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The biggest takeaways from the opening round of the Rugby Championship.

Rugby Championship Round 1 Biggest Takeaways

22 July 2019, by: Quintin van Jaarsveld


The biggest takeaways from the opening round of the Rugby Championship, according to Quintin van Jaarsveld.

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One man stood head and shoulders above the rest in the Springboks’ 35-17 bonus-point win over the Wallabies at Ellis Park on Saturday, and he happened to be the smallest man on the field. Herschel Jantjies had a dream debut in the Springbok No.9 jersey, scoring a brace, providing quick, crisp service, kicking well and making brave tackles.

Undaunted by the occasion, the diminutive dynamo played with confidence and maturity well beyond his 23 years. Based on Saturday’s Man of the Match performance – and substantiated by a stellar rookie Super Rugby season – he looks like a prodigious talent born for the big stage.

For a greenhorn, who would’ve been one of the Wallabies’ primary targets, to have the confidence to kick the Boks out of their 22 in the ninth minute, when he could’ve shifted the responsibility to veteran Elton Jantjies, and do so with a good touch finder was an early sign that the Stormers revelation felt at home, and he made Ellis Park his house on Saturday.

Earmarked as one of our future stars earlier this season, Jantjies is the real deal. The Paul Roos product is going to run into challenges along the way, as every international newcomer inevitably does, but he’s an exciting addition to the Bok squad and has a bright future ahead of

It was a gutsy move on Rassie Erasmus’ part to field a ‘B’ team against Australia. Strategically shrewd, with an eye on the World Cup, but bold nonetheless. The two-team approach Erasmus is employing this year says a lot about the faith he has in his larger squad and the second-stringers who did duty on Saturday more than repaid the faith shown in them.


The collection of overseas stars, rookies, fringe players and veterans returning from injury experienced expected issues such as a lack of cohesion and defensive shape – especially in the first half – and were fortunate to lead 14-10 at half-time after the Australians had looked in for a try, only to be (rightly) called back for a forward pass, and butchered another.


The second half was a different story, however, and saw the hosts pass their first depth test with flying colours. Experienced campaigners like captain Eben Etzebeth, Tendai Mtawarira, Pieter-Steph du Toit, Francois Louw and Jesse Kriel were outstanding in their senior roles, Jantjies’ fellow rookies Rynhardt Elstadt (who recovered after missing a few tackles early on) and Lizo Gqoboka were solid and the overseas stars all made a big impact.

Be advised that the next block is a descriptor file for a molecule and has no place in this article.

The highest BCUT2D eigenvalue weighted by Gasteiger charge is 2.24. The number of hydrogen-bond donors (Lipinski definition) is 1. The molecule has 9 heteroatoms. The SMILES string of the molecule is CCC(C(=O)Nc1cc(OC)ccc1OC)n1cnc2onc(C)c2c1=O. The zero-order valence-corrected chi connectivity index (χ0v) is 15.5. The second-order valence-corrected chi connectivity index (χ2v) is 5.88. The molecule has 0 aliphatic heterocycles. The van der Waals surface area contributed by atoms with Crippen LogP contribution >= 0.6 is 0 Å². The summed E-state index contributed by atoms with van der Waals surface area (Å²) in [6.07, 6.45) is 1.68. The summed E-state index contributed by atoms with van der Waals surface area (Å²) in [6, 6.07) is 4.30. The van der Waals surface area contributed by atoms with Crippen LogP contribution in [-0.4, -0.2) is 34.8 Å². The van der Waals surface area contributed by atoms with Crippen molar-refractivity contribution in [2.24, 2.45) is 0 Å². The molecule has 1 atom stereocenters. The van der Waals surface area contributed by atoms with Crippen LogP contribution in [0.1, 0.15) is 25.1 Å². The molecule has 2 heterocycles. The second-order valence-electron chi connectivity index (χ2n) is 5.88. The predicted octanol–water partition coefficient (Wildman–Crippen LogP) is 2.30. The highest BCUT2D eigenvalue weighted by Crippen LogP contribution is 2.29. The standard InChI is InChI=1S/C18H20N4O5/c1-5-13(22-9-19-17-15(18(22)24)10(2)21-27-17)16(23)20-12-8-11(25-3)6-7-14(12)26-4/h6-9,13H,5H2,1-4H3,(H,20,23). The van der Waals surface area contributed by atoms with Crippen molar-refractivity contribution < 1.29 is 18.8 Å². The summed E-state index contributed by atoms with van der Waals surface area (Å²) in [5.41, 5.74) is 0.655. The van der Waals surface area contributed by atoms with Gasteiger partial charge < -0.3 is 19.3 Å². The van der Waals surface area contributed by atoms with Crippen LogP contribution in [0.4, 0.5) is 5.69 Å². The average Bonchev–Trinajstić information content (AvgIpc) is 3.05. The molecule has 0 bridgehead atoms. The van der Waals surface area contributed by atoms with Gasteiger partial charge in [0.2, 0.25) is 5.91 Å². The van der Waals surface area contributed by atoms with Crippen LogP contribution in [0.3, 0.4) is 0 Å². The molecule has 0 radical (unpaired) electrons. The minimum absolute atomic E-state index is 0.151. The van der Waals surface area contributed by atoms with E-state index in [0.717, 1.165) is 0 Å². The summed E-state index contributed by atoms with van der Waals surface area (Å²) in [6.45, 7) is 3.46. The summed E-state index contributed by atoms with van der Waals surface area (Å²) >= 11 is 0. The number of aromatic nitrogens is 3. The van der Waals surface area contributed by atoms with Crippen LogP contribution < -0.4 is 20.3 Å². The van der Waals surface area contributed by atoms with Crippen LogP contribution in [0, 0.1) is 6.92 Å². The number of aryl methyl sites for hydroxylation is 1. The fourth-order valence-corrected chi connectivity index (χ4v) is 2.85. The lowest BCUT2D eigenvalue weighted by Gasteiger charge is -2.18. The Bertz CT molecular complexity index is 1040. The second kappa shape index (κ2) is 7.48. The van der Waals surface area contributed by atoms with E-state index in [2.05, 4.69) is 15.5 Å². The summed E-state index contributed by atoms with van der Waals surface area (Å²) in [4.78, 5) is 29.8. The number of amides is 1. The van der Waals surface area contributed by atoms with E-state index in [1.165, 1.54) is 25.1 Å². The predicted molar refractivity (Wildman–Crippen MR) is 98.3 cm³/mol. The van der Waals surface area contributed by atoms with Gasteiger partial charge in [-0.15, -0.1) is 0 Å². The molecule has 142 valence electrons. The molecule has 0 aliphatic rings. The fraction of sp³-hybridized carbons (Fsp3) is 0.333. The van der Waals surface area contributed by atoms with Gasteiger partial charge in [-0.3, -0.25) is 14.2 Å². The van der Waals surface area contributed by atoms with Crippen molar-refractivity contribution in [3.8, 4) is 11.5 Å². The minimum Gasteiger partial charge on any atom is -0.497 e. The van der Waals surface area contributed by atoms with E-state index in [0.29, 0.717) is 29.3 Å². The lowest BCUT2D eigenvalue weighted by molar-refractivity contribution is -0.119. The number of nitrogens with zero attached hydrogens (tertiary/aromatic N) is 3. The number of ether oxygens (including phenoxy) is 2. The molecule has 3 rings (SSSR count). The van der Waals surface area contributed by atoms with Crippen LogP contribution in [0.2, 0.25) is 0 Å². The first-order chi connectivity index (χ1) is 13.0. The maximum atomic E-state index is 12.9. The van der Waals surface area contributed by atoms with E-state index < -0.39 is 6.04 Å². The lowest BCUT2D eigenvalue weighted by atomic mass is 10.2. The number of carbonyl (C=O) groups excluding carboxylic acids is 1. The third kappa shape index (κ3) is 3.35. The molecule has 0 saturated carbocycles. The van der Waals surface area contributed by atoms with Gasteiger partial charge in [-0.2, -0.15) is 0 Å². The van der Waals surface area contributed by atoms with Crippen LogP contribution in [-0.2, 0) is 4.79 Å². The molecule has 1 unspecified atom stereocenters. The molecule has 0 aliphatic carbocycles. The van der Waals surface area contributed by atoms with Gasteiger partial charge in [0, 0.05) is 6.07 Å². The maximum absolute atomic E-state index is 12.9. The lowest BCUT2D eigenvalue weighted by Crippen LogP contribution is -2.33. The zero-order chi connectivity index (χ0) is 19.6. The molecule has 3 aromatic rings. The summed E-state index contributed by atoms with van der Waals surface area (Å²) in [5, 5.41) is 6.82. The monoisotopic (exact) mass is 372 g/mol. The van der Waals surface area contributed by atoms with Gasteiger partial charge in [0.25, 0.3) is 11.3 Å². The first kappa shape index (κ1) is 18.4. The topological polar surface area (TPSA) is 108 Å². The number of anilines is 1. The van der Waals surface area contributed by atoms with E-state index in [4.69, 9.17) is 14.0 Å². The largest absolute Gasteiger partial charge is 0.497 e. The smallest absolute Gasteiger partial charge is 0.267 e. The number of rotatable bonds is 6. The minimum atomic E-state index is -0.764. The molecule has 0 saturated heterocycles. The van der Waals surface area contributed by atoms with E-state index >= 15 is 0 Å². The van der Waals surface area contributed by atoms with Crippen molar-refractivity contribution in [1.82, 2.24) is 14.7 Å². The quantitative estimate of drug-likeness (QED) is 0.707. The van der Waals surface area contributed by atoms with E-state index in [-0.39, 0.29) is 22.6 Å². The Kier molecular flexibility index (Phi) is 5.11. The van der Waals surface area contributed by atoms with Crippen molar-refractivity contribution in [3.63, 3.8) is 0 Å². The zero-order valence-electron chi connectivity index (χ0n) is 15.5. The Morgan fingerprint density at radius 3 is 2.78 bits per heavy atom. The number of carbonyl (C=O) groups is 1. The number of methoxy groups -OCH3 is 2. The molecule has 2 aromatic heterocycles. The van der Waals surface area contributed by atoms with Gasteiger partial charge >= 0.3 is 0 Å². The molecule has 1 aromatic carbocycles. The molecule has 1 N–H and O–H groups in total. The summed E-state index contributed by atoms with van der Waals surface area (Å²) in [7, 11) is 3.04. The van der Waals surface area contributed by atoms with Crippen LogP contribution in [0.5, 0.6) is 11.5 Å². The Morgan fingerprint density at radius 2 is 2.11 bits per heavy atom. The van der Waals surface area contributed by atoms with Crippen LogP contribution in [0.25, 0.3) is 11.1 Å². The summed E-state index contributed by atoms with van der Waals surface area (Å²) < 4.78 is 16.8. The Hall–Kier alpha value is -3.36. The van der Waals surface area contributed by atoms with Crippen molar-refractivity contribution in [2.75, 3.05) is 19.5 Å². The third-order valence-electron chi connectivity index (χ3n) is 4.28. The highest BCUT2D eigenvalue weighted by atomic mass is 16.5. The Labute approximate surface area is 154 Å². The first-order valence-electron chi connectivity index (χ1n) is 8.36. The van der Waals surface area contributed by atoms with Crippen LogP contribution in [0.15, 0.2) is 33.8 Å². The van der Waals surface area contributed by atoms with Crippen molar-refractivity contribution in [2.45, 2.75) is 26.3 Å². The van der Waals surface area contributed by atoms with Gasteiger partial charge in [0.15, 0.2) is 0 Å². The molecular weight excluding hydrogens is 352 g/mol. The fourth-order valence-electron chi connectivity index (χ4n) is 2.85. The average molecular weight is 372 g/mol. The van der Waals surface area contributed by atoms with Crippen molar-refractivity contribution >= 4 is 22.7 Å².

Optimism was in the air in Argentina throughout last week. With an understrength All Blacks side sent to Buenos Aires and the Jaguares’ stellar Super Rugby season, which saw them reach their maiden final, Saturday’s showdown was widely seen as Argentina’s best opportunity yet to record their first-ever win over New Zealand.

And that’s exactly how things played out. In the end, an inspired and passionate Los Pumas side were five metres and one try away from shocking the rugby world when they conceding a turnover that allowed the All Blacks to escape with a 20-16 win. Will Argentina ever get a greater chance to topple New Zealand? Probably not. It would’ve been the bitterest of pills to swallow for Los Pumas, especially given the fact they failed to convert a number of try-scoring opportunities.

From a New Zealand perspective, it was the poorest performance by an All Blacks team in recent memory. They looked flat, were clearly “out-passioned” (to use a Robert du Preez phrase) by their hungrier hosts and were kept scoreless in the second half. The All Blacks shutout for an entire half? It’s unheard of.

One can understand why the makeshift team struggled to find their rhythm, but what was baffling was how lackadaisical the men and black looked. The only real show of passion and emotion came from Brodie Retallick, who had earlier scored an intercept try, when he rallied the troops with the game on the line at the death.

They had to lean heavily on their winning culture to avoid the biggest upset in All Blacks history. Steve Hansen would’ve been a furious and mightily relieved man.

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Quintin Van Jaarsveld is a former MDDA-Sanlam SA Local Sports Journalist of the Year and a former three-time Vodacom KwaZulu-Natal Sports Journalist of the Year. Formerly the sports editor and Outstanding Journalist of the Year award winner at The Fever Media Group, deputy editor at eHowzit, editor at and senior staff writer at, he boasts over 15 years’ experience and is currently a freelance sports writer.

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